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Judy Chicago: What I Learned From Male Chauvinists

Judy Chicago
PHOTOS COPYRIGHT DONALD WOODMAN

I was raised in a family that believed in equal rights for women, which was very unusual for that time. The bad news was they never bothered to tell me that not everyone else believed in that, too. In 1957, when I went to UCLA, I first began experiencing sexist attitudes. Whenever I tried to bring gender up, I was met with derision. People would say, "What are you? Some kind of suffragette?" In order to make a place for myself in the L.A. art scene, I had to excise from my work any hint of gender. And I did.

I used to hang out with the Ferus Gallery artists at Barney's Beanery. I was practically the only woman on the scene, and Billy Al Bengston was the first real artist I ever met. Much to his chagrin, I used to follow him around. Years later, I ran into Billy Al at a party. I hadn't seen him for 20 years, and I said, "I really want to thank you. Even though you gave me a lot of shit, I did learn something from you." He said, "I know, Judy. It's because I was such a male chauvinist that you did everything you did." I burst out laughing. I said, "Don't take all the credit."

All through the '60s, I was told, "You can't be a woman and an artist, too." Well, what was I supposed to do, saw myself in half? By the end of the decade, I was sick and tired of it.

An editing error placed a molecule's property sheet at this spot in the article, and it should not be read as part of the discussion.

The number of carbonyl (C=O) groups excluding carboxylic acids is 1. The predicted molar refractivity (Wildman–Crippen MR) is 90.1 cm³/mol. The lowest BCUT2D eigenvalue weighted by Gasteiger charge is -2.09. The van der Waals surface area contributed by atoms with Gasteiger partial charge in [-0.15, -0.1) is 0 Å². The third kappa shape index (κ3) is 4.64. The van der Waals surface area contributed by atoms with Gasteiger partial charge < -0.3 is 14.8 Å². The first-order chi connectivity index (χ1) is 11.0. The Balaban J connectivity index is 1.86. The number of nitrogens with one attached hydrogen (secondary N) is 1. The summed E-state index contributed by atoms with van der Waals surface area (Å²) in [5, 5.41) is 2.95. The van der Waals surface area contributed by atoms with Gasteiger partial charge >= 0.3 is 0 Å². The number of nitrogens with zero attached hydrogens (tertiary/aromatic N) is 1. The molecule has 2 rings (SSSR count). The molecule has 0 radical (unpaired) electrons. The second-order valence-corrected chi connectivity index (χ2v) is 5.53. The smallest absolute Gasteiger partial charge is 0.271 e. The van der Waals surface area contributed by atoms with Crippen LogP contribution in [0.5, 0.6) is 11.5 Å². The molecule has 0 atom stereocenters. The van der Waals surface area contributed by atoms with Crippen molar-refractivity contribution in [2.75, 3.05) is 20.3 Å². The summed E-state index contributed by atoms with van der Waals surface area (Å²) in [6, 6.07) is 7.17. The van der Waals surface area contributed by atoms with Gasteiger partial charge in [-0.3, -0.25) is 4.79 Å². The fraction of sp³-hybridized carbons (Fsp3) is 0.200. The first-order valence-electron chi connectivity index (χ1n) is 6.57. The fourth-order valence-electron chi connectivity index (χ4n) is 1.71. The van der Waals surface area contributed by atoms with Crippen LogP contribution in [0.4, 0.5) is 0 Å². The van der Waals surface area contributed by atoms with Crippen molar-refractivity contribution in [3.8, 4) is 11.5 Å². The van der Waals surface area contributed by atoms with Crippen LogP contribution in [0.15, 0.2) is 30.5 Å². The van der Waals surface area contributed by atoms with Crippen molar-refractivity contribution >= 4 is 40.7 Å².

I met with the head of the art department at Cal State Fresno. I said to him — and this happened to be true, just not the whole truth — "I'm concerned about the paltry number of women who come out of graduate school and start their own art practice. I want to do something about that." But I knew I was planning to start a feminist art program. Though I'm not sure the term "feminist art" had even existed before that.

I wanted women students who wanted to be artists, and I wanted to take them off-campus. After a couple months, the studios just exploded. In the spring, we had an exhibition and a whole lot of people trekked up to Fresno from CalArts. John Baldessari came, and years later one of my students told me that he stuck his boot in the crotch of a sculpture of a prone woman spread-eagled. CalArts offered to fund the whole feminist art program, and in the summer of 1971 there was a caravan: Me, my students, their boyfriends, their husbands, their pets — we all moved to L.A.

I talk about how unbelievably sexist Los Angeles was, but there was also an incredible feeling of self-invention there that allowed people to imagine alternatives. That I could imagine an alternative like a feminist art program? I don't think that would have been possible in the East.

—As told to Catherine Wagley

Judy Chicago is a renowned feminist artist and educator.


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